The 12-hour notice period is very tight, especially when compared to state data default notification deadlines, which range from 10 days to 45 days (when a deadline is specified), or the period of notice of non-compliance of 60 days according to the medical insurance. Portability and Accountability Act (HIPAA). The very short term of the Security Directive makes sense when it is understood primarily as a provision for information exchange, not as a data breach notification requirement.
In general terms, information sharing requirements, such as those in the Security Directive and the recent Executive Order, focus on incident detection, containment, and response. These requirements aim to provide the government with information on threats and incidents (and subsequently to potential victims) quickly and to coordinate a public-private response. In contrast, data breach notification is basically restorative: the notification is intended to inform regulators and people affected by an infringement so that steps can be taken to prevent further damage, such as identity theft.
A victim entity usually makes a breach notification only after it has had some opportunity to contain, investigate, assess, and remedy the incident. Improving the exchange of data on cyber incidents and threats between public and private entities is a key part of CISA’s mission, so it is logical that the requirements for reporting incidents to CISA follow a paradigm of information exchange, not a data breach notification.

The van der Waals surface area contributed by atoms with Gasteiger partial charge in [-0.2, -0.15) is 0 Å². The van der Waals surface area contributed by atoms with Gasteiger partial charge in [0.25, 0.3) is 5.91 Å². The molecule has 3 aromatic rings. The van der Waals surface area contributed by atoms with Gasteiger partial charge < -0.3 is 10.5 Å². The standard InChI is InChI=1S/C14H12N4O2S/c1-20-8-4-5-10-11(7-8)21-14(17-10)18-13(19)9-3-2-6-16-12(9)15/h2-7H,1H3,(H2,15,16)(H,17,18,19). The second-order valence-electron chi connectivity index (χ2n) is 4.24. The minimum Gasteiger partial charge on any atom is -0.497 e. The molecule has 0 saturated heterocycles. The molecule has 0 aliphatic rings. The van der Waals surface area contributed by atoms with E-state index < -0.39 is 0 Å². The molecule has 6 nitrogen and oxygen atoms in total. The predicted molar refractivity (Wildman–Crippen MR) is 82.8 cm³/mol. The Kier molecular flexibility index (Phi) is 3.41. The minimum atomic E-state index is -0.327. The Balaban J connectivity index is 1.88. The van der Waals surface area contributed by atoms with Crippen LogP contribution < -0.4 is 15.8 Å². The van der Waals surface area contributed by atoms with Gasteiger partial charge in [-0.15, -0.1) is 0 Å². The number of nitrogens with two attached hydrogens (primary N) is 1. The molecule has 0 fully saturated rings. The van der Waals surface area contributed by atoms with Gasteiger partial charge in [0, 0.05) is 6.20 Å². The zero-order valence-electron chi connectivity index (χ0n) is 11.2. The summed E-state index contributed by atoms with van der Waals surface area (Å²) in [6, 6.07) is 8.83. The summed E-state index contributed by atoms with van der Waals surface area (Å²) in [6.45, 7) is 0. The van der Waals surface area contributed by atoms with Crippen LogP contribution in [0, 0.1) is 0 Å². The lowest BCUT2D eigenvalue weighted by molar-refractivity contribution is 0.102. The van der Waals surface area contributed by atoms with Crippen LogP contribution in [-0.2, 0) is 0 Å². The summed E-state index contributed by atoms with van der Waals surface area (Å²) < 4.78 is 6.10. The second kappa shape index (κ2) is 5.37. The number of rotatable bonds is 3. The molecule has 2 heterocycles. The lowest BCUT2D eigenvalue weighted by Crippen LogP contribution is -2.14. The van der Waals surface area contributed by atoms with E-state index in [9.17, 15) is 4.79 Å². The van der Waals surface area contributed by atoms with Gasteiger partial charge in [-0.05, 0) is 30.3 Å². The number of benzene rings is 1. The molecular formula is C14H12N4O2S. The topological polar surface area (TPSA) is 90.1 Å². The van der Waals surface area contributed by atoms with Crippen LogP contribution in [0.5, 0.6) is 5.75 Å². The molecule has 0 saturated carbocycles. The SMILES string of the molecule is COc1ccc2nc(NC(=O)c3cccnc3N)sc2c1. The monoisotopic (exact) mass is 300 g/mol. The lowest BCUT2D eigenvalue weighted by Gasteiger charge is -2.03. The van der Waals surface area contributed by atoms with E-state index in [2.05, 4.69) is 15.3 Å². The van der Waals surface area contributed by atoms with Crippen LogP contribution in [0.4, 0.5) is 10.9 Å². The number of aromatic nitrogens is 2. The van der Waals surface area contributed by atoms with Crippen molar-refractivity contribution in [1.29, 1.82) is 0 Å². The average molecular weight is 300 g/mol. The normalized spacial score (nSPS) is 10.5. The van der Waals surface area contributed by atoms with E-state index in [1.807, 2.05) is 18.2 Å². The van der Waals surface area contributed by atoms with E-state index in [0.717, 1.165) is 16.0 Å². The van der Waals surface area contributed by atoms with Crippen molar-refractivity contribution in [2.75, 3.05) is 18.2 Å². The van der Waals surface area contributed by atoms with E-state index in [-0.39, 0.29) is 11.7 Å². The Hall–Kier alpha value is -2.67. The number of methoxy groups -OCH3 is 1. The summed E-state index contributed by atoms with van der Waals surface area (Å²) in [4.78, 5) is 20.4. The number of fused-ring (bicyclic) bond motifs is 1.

A DHS press release announcing the Safety Directive stated that “TSA is also considering mandatory monitoring measures to support the plumbing industry in improving its cybersecurity …”, indicating that additional rules may be developed. Several media outlets have reported that the Biden Administration is developing a second, more detailed security directive that will be published in a matter of weeks.2 DWT will continue to monitor developments in this space.
Amid a changing regulatory landscape, DWT is in a unique position to advise oil and natural gas companies facing both ongoing cybersecurity risks and evolving obligations. Our team has experience in information security, critical infrastructure and energy regulatory space. We are ready to help oil and natural gas companies assess the risks to their IT and OT systems and prepare their cybersecurity programs for the new TSA Security Directive and future requirements.
1 As set out in the Safety Directive, Article 1557 (b) of the Recommendations for the Implementation of the Commission Act of 11 September (codified in 6 USC § 1207), requires TSA to review the pipeline safety plans and facilities of the 100 most critical operators. The TSA notes in the directive that it generally bases its determination of criticality “on factors such as the volume of product transported and service to other critical sectors.”
2 Rebecca Smith, The Wall Street Journal, “After Colonial Pipeline Hack, US to Require Operators to Report Cyberattacks”, https://www.wsj.com/articles/tsa-to-require-pipeline-operators-to-notify- it-of-cyberattacks-11621960244? mod = djemCybersecruityPro & tpl = cy; Ellen Nakashima and Lori Aratani, The Washington Post, “DHS to Issue First Cybersecurity Regulations for Pipelines After Colonial Piracy,” https://www.washingtonpost.com/business/2021/05/25/colonial-hack-pipeline – cybersecurity.